goal can help both in understanding the requirements and in judging
whether they're written correctly.
 
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M

Malcolm McLean

I'd ask whethim thime are any bothimsome or othimwise incohiment special
cases to consider.
You can't do that and keep a secretarial job. Well actually you maybe can,
it's such an unusual response that a secretary who said that would probably
be treated as a company treasure. But usually, a businessman expects a
reasonable instruction like that to be executed.
Possibly the context of the request would clarify whether
occurrences of "her" within a word (and what exactly is a
"word"?) should or shouldn't be replaced, and whether "Her" and
"HER" should be replaced by "Him" and "HIM", respectively. If the
intent is to replace feminine pronouns by masculine, I'd have to do
more analysis to determine whether "her" is possesive (and should
be replaced by "his") or not (and should be replaced by "him").

Given the complexity of English grammar, I woudln't be surprised
if there are cases that are inherently ambiguous.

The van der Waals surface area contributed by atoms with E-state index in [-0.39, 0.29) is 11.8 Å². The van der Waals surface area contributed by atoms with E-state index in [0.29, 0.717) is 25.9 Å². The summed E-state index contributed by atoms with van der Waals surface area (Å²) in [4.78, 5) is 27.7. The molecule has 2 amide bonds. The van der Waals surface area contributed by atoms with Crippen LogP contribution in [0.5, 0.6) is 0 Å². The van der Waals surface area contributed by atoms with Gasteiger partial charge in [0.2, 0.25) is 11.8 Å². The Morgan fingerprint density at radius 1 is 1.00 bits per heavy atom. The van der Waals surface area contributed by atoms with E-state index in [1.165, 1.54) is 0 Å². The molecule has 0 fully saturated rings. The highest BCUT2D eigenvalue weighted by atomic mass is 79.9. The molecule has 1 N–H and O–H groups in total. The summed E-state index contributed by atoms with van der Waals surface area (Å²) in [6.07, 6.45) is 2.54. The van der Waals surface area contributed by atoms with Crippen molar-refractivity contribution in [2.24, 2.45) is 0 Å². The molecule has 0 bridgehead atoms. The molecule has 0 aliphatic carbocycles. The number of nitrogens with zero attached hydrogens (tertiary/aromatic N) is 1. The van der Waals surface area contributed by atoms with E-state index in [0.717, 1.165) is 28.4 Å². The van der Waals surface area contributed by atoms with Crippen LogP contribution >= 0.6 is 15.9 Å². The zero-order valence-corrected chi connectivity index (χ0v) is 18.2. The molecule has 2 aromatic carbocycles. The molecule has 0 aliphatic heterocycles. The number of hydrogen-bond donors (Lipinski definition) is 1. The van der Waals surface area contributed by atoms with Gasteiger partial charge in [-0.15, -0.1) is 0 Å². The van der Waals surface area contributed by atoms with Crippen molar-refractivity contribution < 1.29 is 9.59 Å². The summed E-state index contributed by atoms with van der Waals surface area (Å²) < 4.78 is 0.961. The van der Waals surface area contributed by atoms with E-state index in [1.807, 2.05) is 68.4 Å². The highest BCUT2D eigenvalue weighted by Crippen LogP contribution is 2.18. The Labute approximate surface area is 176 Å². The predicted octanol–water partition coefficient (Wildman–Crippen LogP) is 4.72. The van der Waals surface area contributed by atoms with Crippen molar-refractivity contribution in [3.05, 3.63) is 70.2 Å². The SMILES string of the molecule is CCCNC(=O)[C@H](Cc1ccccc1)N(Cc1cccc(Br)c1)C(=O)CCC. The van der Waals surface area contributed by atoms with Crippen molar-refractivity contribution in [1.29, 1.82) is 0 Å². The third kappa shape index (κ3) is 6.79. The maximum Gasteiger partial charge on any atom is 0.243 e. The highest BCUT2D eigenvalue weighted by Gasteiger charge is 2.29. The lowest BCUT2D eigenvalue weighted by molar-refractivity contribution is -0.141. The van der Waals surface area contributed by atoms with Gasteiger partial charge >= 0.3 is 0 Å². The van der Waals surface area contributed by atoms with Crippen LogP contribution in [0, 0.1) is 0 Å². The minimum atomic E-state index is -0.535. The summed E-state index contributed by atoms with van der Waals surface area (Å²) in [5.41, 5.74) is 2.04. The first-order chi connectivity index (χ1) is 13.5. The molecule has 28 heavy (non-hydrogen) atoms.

Your point?
You need to read the text. It's entirely possible that a blind search/replace
of the sequence "her" by "him" will produce an output everyone would
agree is the one desired. It's quite likely that a word replacement will
be right.
But it's also likely that no simple program can do the job, but any human
can, for example, "himself" and "herself", or "her" and "his". It's also
likely that there are other gendered words, there comes a point where
you've got to query if, say, "Freda" should be replaced by "Fred". That's
pretty clearly going beyond the instruction. It's hard to say where that
point is.

User requirements are often inherently ambiguous in computer terms.
There is no algorithm that can fulfil the businessman's request.